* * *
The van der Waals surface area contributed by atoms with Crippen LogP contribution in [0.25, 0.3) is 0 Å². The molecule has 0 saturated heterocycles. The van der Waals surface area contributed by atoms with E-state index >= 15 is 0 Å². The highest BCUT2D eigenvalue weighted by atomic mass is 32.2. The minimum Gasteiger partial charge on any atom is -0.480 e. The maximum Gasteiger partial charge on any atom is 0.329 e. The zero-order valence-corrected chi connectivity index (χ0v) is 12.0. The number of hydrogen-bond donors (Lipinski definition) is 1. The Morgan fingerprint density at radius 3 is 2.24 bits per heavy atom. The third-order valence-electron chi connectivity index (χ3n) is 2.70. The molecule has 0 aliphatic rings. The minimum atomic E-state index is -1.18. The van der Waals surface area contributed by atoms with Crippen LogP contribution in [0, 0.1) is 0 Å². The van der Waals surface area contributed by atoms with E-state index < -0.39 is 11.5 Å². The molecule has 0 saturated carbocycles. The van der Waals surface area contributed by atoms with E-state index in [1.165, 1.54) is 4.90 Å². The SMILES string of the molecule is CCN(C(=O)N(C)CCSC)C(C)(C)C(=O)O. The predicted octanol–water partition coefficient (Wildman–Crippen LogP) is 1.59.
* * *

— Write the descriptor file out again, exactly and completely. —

The van der Waals surface area contributed by atoms with Crippen LogP contribution in [0.25, 0.3) is 0 Å². The molecule has 0 saturated heterocycles. The van der Waals surface area contributed by atoms with E-state index >= 15 is 0 Å². The highest BCUT2D eigenvalue weighted by atomic mass is 32.2. The minimum Gasteiger partial charge on any atom is -0.480 e. The maximum Gasteiger partial charge on any atom is 0.329 e. The zero-order valence-corrected chi connectivity index (χ0v) is 12.0. The number of hydrogen-bond donors (Lipinski definition) is 1. The Morgan fingerprint density at radius 3 is 2.24 bits per heavy atom. The third-order valence-electron chi connectivity index (χ3n) is 2.70. The molecule has 0 aliphatic rings. The minimum atomic E-state index is -1.18. The van der Waals surface area contributed by atoms with Crippen LogP contribution in [0, 0.1) is 0 Å². The van der Waals surface area contributed by atoms with E-state index < -0.39 is 11.5 Å². The molecule has 0 saturated carbocycles. The van der Waals surface area contributed by atoms with E-state index in [1.165, 1.54) is 4.90 Å². The SMILES string of the molecule is CCN(C(=O)N(C)CCSC)C(C)(C)C(=O)O. The predicted octanol–water partition coefficient (Wildman–Crippen LogP) is 1.59.